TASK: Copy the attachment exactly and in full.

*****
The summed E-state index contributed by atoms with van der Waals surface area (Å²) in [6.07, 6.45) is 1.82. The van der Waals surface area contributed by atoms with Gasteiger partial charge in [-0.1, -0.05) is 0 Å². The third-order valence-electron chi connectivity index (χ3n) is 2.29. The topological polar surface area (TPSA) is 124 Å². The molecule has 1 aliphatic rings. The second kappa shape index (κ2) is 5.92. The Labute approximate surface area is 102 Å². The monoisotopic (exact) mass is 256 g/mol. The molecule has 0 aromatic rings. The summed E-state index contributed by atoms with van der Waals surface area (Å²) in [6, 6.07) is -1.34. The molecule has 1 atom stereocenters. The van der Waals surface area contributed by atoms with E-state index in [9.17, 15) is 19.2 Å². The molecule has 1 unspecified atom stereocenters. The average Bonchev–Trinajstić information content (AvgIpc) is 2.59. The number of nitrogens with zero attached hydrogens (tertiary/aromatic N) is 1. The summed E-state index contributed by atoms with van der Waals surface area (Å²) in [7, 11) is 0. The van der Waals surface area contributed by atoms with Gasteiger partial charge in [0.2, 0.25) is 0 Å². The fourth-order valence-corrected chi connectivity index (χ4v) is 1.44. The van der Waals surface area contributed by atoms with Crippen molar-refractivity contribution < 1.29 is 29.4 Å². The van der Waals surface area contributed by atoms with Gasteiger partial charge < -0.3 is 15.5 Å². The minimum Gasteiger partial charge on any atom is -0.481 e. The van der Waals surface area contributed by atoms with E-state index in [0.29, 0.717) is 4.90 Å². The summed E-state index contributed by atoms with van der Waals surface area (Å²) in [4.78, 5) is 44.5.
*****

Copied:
The summed E-state index contributed by atoms with van der Waals surface area (Å²) in [6.07, 6.45) is 1.82. The van der Waals surface area contributed by atoms with Gasteiger partial charge in [-0.1, -0.05) is 0 Å². The third-order valence-electron chi connectivity index (χ3n) is 2.29. The topological polar surface area (TPSA) is 124 Å². The molecule has 1 aliphatic rings. The second kappa shape index (κ2) is 5.92. The Labute approximate surface area is 102 Å². The monoisotopic (exact) mass is 256 g/mol. The molecule has 0 aromatic rings. The summed E-state index contributed by atoms with van der Waals surface area (Å²) in [6, 6.07) is -1.34. The molecule has 1 atom stereocenters. The van der Waals surface area contributed by atoms with E-state index in [9.17, 15) is 19.2 Å². The molecule has 1 unspecified atom stereocenters. The average Bonchev–Trinajstić information content (AvgIpc) is 2.59. The number of nitrogens with zero attached hydrogens (tertiary/aromatic N) is 1. The summed E-state index contributed by atoms with van der Waals surface area (Å²) in [7, 11) is 0. The van der Waals surface area contributed by atoms with Gasteiger partial charge in [0.2, 0.25) is 0 Å². The fourth-order valence-corrected chi connectivity index (χ4v) is 1.44. The van der Waals surface area contributed by atoms with Crippen molar-refractivity contribution < 1.29 is 29.4 Å². The van der Waals surface area contributed by atoms with Gasteiger partial charge < -0.3 is 15.5 Å². The minimum Gasteiger partial charge on any atom is -0.481 e. The van der Waals surface area contributed by atoms with E-state index in [0.29, 0.717) is 4.90 Å². The summed E-state index contributed by atoms with van der Waals surface area (Å²) in [4.78, 5) is 44.5.